“Rent growth coupled with yield compression saw strong growth in capital values, particularly in Sydney CBD, which has encouraged some owners to take advantage of conditions and dispose of assets. Foreign buyers have been actively seeking CBD assets and are willing to pay a higher price to acquire them.”

Mr Wizel said shopping centre yields continued to firm over the year, with regional, sub regional and neighbourhood yields compressing by 20 bps, 40 bps and 60 bps respectively.

“Neighbourhood shopping centres in all states including Tasmania continue to remain high on the shopping list of a range of private, corporate and institutional investors. However, it has been the emergence of the Chinese buyer for such assets that is starting to add significant pricing competition into the sector with yields continually achieved around the country at less than 5.25 per cent,” Mr Wizel said.

“Large format retail is also attracting foreign investors, particularly Chinese buyers who are seeking exposure to retail and with the lack of shopping centres being made available to the market are aggressively chasing large format retail assets.”


Litbits February 4 2017

Historian Geoffrey Blainey. Photo: Pat ScalaFebruary 5: Diana Thompson will discuss her romance novel Unbridled Passion at Muse Canberra at 3pm. Tickets $10 includes a drink. musecanberra苏州夜总会招聘.au.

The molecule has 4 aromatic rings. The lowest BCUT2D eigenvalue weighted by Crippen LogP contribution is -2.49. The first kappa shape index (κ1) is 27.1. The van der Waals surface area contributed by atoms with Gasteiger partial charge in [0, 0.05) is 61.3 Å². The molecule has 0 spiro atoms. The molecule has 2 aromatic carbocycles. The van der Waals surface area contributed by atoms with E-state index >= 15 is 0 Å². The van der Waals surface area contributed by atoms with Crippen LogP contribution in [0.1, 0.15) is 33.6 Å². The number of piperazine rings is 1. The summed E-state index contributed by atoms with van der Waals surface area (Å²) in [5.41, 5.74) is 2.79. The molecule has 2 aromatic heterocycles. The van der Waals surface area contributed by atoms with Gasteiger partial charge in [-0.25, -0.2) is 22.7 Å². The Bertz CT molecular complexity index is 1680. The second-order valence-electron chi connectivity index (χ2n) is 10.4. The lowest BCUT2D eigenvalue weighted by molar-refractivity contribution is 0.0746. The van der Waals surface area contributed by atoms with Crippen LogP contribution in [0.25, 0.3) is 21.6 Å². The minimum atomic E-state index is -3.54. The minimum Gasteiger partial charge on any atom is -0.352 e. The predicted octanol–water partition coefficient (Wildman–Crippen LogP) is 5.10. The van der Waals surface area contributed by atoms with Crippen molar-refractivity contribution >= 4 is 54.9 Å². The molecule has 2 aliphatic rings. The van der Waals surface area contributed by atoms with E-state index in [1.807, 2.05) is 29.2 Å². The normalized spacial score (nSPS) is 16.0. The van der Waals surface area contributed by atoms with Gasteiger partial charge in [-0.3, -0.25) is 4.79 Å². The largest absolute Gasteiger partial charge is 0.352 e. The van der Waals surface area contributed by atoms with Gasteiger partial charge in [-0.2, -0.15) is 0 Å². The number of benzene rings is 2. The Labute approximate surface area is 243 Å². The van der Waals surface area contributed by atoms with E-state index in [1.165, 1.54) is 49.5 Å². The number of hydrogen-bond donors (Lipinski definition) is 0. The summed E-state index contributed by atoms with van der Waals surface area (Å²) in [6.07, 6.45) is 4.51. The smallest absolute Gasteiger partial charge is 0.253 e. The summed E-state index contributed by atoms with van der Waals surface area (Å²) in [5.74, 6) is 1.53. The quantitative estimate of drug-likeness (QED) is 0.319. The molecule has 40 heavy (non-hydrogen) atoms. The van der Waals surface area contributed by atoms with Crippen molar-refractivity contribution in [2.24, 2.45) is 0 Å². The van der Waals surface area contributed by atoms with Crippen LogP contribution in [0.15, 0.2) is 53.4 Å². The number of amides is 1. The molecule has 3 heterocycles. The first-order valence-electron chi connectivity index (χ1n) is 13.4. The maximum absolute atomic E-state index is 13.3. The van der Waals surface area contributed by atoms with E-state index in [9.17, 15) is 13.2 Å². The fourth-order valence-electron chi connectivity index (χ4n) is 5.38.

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February 7: Dr Norman Swan (ABC Health Report) Dr Richard Dennis, Prof Alastair Woodward and others will discuss the late Tony McMichael’s new book Climate Change and the Health of Nations at The n Centre on China in the World, ANU at 5pm. Admission is free. goo.gl/uk9IBz.

February 7: In the free Fellowship Presentation Pinafores, Prodigies & Precocities, Dr Gillian Arrighi explores the era of the child performer during the days of the British Empire, 1880–1914. Conference Room, Level 4, 5.30pm, National Library of . Bookings: nla.gov.au.

February 8: Historian Geoffrey Blainey’s The Story of ‘s People: The Rise and Rise of a New traces the country’s history from the gold rush to the present day. Foyer Theatre, ground floor, National Library of , 6pm. $15 includes book signing and refreshments. Bookings: nla.gov.au.

February 8: The next Poetry at the House reading in the Drawing Room of University House features readings from Chloe Wilson from Melbourne and and Keith Harrison and P.S. Cottier (from Canberra). Admission: $10 waged, $5 unwaged. Meals available in the Fellows Bar and Cafe from 6pm. Readings at 7.30pm.Bookings to Geoff Page: [email protected]苏州夜场招聘.au.

February 9: Join the Friends of the National Library for Revolution Francaise!, a white-gloves viewing of some of the library’s collection of original French Revolution pamphlets and other related items. Conference Room, Friends Lounge, Level 4, National Library of , 6pm. $15 Friends, $20 others. Light refreshments will be served after the collection viewing. Bookings essential. nla.gov.au.

February 12: Join author Tania McCartney for a free interactive reading of her children’s book This is Banjo Paterson, about one of ‘s best-known poets at the National Library of Bookshop at 11am. Children must be accompanied by an adult. Bookings: nla.gov.au.